France and Germany in West European Defense

November 15, 1952

Report Outline
Rising Danger to European Defense Pacts
Project for European Defense Community
Obstacles to French-German Cooperation
American Desire for Strong European Defense

Rising Danger to European Defense Pacts

French and German Obstacles to Ratification

Public controversy in France over the European army plan has directed attention to political difficulties which still stand in the way of an integrated European defense force which would include German troops and would operate under the North Atlantic Treaty Organization's high command. The French and West German parliaments have yet to ratify the interdependent German peace contract and the European army pact, thus clearing the way for German rearmament. Their action in coming months will be of crucial importance to the continental army project and the future of French-German relations.

The scheme under which the Bonn republic would contribute to Western defense through participation in a European army was first proposed by France itself and always has been actively supported by French Foreign Minister Schuman. But the Paris government faces strong internal opposition to the project from the Communists on the extreme left and the followers of Gen. de Gaulle on the far right. Its difficulties have been intensified by the unexpected attack, Oct. 17, on terms of the European army treaty by the respected French elder statesman Edouard Herriot, whose moderate Radical Socialist party is represented in the present coalition cabinet. Speaking before the Radical party congress, Herriot criticized the defense treaty arrangements as giving “certain advantages” to Germany “but none to France”. His speech precipitated general political debate on the army treaty outside the National Assembly in advance of parliamentary discussion.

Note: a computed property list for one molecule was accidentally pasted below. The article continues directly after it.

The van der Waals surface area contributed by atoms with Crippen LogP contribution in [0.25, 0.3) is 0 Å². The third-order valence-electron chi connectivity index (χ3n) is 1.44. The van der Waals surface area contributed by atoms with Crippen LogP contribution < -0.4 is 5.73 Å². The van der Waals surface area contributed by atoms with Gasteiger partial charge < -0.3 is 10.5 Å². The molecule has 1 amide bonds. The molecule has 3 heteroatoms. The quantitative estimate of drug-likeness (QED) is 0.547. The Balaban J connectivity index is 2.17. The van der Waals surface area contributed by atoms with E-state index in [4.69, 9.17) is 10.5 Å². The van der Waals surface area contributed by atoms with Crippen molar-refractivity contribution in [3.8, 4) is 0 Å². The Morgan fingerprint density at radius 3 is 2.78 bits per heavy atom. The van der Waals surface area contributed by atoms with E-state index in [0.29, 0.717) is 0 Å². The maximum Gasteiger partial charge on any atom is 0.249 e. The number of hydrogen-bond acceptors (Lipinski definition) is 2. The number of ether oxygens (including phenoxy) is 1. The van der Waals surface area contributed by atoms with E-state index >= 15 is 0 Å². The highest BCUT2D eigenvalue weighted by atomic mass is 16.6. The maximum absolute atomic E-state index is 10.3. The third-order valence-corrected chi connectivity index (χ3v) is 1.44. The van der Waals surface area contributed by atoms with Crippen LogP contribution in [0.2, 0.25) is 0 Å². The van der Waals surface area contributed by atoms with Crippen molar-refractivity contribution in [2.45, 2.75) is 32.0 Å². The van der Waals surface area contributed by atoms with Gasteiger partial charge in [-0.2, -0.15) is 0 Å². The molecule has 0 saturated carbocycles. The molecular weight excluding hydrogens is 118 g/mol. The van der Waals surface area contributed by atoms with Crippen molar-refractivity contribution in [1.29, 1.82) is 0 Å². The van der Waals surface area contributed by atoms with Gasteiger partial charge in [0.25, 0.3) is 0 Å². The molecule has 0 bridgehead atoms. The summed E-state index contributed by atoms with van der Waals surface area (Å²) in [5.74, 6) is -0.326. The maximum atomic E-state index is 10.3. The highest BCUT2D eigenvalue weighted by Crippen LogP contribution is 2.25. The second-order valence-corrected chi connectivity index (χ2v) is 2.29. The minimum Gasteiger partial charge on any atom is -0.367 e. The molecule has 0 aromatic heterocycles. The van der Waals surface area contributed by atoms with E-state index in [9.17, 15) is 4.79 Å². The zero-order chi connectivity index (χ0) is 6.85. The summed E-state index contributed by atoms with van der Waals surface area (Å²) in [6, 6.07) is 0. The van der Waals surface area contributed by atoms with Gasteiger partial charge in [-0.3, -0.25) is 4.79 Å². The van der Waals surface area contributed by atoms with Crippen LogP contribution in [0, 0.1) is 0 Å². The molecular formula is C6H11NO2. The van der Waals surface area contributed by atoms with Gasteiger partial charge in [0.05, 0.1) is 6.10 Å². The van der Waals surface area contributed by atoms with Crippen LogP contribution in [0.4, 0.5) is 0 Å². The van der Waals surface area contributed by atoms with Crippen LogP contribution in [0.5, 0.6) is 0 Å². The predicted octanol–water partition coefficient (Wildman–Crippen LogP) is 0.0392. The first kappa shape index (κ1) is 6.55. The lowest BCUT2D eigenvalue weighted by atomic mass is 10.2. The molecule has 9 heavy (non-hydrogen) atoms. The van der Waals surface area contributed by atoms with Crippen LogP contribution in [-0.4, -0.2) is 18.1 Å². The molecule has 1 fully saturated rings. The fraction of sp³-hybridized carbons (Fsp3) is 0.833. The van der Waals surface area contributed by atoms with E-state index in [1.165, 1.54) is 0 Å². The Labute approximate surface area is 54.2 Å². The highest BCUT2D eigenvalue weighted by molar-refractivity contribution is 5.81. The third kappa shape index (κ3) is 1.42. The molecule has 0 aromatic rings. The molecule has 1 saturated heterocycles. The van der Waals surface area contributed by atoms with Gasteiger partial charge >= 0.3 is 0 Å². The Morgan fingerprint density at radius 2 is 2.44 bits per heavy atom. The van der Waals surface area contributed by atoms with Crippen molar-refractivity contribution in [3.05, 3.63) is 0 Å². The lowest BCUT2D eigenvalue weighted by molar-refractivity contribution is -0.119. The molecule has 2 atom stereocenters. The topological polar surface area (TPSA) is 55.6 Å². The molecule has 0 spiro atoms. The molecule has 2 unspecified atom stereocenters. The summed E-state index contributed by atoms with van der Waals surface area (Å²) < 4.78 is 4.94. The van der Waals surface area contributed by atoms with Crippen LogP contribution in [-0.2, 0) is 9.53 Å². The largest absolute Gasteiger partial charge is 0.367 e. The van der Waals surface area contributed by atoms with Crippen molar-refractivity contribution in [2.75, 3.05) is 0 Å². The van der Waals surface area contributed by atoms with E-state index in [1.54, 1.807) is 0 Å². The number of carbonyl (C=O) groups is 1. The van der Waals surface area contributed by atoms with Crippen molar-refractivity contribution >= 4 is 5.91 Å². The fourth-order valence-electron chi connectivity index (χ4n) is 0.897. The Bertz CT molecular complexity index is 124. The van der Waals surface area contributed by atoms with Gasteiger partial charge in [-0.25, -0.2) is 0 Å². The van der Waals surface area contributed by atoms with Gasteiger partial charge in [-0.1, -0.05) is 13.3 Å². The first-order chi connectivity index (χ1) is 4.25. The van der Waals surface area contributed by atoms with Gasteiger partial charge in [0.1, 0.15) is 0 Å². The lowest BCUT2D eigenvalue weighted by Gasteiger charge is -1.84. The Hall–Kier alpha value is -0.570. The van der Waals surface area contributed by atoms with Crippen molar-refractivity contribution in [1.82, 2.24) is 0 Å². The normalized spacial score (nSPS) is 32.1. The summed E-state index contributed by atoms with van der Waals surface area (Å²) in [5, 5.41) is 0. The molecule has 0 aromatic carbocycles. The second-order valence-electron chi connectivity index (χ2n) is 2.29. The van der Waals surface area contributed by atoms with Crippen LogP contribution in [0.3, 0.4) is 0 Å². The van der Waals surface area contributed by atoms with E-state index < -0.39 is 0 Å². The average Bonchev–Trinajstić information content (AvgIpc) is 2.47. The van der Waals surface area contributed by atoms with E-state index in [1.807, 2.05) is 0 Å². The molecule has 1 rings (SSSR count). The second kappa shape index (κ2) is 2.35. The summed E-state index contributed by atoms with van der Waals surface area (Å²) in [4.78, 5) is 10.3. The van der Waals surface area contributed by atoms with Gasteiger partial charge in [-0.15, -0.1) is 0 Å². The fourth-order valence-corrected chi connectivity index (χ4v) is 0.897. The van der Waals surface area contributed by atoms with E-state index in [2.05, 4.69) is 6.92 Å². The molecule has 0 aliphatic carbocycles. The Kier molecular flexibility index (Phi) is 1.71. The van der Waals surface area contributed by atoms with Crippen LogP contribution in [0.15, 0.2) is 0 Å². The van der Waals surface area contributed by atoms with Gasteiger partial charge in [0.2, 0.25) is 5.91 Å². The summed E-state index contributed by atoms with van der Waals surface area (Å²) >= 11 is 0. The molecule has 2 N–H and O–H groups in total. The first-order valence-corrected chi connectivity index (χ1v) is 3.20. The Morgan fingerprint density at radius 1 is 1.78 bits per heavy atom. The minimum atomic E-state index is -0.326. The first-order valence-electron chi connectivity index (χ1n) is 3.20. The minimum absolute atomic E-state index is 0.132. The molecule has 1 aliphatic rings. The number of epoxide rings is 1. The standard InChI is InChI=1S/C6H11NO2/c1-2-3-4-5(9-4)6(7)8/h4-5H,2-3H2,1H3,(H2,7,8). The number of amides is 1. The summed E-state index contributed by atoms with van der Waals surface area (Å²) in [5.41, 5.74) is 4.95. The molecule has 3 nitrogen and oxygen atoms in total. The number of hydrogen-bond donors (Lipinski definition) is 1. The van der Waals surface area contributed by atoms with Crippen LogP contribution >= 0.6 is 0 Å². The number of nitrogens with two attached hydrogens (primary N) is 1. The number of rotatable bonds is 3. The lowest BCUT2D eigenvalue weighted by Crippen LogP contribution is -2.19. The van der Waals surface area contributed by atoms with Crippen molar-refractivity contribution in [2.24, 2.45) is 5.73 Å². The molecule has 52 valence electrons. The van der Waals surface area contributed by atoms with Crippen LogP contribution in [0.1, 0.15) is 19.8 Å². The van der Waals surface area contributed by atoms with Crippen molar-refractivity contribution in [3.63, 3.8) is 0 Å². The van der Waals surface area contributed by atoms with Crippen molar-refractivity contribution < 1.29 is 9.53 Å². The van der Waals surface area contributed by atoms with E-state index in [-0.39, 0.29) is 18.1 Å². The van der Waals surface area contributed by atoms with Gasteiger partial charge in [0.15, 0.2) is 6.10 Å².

The cabinet has now agreed to submit the European defense community treaty to the National Assembly by the middle of November, but this does not mean early acceptance or rejection. The treaty will first be subjected to detailed examination and analysis by legislative committees, and the Pinay government is expected to use forthcoming-parliamentary criticism as a lever to obtain new concessions or assurances from Great Britain and the United States.

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